My sweet, precious grandkids are at an age when familiarity is the only thing that tastes good. Anyone who has ever shared a meal with a three to five-year-old knows exactly what I’m talking about. An unknown texture, a funky color, an unusual scent is all it takes to push back out what barely touched the tongue. It can be as little as one bite before Jane changes her mind. If juice doesn’t come in a pink cup… is it even worth drinking? And no one is getting a snack without them seeing what they’re missing. Who remembers when eating was less about hunger and more of a competitive sport?
When we were kids, Mom would bring home Nestle Crunch Ice Cream Bars from the grocery store. It wasn’t often, but when that stuff showed up, we couldn’t eat it fast enough. Mini Snickers kept in the refrigerator butter compartment were quickly confiscated. Green beans and pearl sized peas, well, they went from hand to garbage can.
The Psalmist knew a thing or two about what constituted good food. He was king, so, the juiciest steak, the plumpest berries, the finest wine was on his table. Scarcity was not a problem for the king. Variety was at his fingertips. He knew well the difference between quality and a Big Mac. He knew what made him strong and what only weighed him down. So, when the king says, “Taste and see that the Lord is good!” what’s his point?
Across cereal and milk, I decided to present Jane & Martins’ Mom and Dad with my question. “What do you think it means when God says, taste and see that the Lord is good?
“That’s a great question,” out of his chair and circling the kitchen, Amanda eating, her wheels spinning. I thought Bill was finished, but he returned a moment later with an answer more filling than breakfast, “To taste and see the Lord—is experiential.”
Once we experienced Jesus, we understood good and well how no other experience ever saved us. The Holy Spirit rescued us in ways we couldn’t imagine. The king who repeatedly went to battle against heavens’ enemies declared, “In God is my salvation and glory, the rock of my strength, and my refuge.”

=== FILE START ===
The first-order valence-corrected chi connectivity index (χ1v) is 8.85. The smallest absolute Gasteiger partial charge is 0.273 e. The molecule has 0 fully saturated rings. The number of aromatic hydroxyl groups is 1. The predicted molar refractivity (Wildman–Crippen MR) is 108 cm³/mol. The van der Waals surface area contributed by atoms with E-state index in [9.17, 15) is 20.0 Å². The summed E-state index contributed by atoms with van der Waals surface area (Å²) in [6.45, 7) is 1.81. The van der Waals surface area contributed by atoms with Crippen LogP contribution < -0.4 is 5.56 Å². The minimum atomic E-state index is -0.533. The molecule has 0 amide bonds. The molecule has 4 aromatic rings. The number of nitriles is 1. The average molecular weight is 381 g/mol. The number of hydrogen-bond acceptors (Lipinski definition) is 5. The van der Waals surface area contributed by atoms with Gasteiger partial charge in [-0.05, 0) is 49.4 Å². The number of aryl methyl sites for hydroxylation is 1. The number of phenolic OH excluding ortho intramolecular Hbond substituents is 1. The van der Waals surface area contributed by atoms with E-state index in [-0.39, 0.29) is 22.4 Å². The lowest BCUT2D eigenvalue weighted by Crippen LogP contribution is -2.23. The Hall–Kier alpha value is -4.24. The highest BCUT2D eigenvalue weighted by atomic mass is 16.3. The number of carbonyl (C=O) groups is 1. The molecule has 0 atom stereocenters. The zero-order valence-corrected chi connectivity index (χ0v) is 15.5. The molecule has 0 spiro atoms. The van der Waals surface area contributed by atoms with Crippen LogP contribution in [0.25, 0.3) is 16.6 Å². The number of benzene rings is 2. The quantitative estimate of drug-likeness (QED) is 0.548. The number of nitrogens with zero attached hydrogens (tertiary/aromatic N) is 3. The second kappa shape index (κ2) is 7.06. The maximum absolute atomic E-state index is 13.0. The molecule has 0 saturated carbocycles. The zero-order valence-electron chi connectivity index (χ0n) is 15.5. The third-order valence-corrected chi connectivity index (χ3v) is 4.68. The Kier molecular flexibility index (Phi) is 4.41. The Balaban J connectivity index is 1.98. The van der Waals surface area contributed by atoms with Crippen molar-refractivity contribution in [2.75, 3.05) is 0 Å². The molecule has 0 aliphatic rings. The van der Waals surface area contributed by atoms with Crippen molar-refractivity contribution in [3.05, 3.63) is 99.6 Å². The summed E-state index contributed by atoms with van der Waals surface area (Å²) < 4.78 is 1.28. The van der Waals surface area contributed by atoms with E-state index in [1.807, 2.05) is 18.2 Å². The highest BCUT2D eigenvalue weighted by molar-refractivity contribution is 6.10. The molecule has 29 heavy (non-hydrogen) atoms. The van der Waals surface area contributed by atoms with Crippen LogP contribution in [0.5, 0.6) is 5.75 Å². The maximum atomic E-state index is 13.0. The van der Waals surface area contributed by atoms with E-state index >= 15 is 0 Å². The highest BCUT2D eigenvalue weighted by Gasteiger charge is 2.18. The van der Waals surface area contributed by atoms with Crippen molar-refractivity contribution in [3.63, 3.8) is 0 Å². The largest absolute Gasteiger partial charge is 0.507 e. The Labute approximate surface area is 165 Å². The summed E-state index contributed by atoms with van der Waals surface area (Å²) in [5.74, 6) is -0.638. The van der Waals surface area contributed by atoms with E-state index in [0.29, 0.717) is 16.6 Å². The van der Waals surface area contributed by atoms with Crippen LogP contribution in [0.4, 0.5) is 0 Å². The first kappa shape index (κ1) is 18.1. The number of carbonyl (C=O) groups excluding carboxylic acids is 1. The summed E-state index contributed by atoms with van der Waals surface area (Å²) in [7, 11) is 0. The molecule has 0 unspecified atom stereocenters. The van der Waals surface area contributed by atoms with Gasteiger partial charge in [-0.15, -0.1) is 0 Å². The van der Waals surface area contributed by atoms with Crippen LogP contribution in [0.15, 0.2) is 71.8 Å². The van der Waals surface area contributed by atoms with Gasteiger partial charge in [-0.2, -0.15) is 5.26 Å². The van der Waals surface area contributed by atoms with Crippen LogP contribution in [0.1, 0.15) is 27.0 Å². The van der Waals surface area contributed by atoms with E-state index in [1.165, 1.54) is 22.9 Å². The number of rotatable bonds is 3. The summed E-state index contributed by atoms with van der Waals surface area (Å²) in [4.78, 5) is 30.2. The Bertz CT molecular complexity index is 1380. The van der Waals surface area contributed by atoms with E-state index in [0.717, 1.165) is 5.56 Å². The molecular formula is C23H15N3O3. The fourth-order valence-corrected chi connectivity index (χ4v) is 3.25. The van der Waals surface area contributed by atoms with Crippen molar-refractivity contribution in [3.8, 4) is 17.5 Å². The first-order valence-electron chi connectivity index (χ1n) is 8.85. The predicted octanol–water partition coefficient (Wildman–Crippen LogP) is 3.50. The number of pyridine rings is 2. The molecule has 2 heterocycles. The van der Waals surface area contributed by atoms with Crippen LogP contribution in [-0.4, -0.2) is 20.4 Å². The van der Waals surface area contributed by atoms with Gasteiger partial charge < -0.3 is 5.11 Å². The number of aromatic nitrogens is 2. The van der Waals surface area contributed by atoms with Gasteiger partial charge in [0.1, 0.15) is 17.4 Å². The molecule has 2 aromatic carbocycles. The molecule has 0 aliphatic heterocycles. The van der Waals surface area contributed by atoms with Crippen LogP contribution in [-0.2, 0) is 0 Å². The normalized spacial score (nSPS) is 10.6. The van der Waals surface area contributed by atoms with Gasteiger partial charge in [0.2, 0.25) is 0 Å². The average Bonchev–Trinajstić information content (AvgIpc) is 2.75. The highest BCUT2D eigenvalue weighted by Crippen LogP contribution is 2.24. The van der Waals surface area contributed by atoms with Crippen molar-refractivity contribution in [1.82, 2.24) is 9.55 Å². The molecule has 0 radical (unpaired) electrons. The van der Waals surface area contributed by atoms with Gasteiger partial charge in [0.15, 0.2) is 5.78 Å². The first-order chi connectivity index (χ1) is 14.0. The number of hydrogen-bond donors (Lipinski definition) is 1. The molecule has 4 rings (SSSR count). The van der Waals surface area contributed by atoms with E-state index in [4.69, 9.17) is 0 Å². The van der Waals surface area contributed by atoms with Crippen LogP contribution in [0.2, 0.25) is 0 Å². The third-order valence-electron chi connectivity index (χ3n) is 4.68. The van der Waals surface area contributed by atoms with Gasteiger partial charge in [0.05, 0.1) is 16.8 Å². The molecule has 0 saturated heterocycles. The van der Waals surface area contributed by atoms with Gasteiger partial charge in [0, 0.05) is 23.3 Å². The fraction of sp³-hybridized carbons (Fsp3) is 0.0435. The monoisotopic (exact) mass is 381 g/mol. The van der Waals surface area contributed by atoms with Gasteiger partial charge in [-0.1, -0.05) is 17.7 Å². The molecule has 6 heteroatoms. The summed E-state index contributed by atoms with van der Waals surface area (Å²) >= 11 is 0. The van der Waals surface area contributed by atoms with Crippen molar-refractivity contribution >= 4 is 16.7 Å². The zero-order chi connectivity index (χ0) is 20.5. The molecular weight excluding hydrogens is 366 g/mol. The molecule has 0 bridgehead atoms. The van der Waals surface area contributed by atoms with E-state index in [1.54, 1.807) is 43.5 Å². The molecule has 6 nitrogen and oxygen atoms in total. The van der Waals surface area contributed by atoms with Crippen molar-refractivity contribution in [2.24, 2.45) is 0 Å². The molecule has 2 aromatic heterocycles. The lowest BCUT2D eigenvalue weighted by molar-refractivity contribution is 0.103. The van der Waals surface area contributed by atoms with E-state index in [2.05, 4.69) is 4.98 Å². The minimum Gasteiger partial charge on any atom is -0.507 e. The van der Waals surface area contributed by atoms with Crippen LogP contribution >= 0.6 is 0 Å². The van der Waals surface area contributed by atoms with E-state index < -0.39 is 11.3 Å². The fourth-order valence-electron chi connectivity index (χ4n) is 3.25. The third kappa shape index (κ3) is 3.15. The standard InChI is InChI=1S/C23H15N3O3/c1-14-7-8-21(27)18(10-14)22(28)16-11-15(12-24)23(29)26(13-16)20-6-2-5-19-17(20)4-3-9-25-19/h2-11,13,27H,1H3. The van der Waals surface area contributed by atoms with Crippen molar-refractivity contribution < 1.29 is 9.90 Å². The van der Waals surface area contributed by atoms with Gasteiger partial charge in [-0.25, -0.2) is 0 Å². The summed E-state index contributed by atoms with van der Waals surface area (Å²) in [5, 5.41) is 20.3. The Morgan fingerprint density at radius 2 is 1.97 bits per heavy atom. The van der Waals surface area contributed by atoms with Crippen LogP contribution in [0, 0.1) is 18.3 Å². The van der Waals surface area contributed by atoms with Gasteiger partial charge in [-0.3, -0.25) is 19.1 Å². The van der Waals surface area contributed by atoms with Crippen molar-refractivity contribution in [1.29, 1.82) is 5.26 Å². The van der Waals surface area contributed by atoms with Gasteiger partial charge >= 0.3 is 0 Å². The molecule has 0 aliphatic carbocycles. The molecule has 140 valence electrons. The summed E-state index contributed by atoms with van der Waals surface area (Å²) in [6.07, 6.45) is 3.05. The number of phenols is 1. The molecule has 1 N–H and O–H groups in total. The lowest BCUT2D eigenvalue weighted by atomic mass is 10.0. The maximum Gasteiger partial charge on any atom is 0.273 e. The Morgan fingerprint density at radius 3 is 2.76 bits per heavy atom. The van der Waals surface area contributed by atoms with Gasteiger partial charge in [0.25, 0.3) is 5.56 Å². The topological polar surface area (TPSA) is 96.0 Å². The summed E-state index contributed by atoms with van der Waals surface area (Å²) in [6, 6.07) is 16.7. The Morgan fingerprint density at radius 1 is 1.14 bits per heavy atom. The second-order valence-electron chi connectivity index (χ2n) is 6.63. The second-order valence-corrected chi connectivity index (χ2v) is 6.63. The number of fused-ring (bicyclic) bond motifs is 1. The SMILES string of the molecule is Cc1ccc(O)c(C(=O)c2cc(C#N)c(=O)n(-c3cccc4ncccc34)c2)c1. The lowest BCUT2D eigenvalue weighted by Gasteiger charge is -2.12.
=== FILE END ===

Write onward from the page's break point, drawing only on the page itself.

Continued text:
But if we’re afraid to taste—how will we ever see?
Skin and bones are infinitely resistant to anything spiritually wholesome.
CREATIVE WAYS TO SAVE ARE THE LORD’S SPECIALTY
My Janie Jujube and Marvelous Martin are not ready to budge. Pulling back when all I want is to fill their hungry cry. I’ve felt that pain. I pouted plenty. Tossed away satisfaction for the sake of appearance. Filled myself with another helping of discontentment. I’ve swallowed enough pride for the three of us. But God always has more of Himself that we have never tasted.
In every stage of life, we’re tempted to think we’ve tried it all. But when it comes to the riches of God—we haven’t tasted the half of it. Why… His mercies are new every 24-hours! O the depth of God’s wisdom and knowledge, don’t even get me started! Unsearchable are God’s judgements—His ways keep blowing us over!
Let’s not fool ourselves. If we’re still breathing, God has something we don’t wanna miss.
Short supply is never a problem for the God who breathed everything into being. Creative ways to save are the LORD’S specialty.
“I am the Lord your God, who brought you out of the land of Egypt. Open your mouth wide, and I will fill it.” (Psalm 81:10)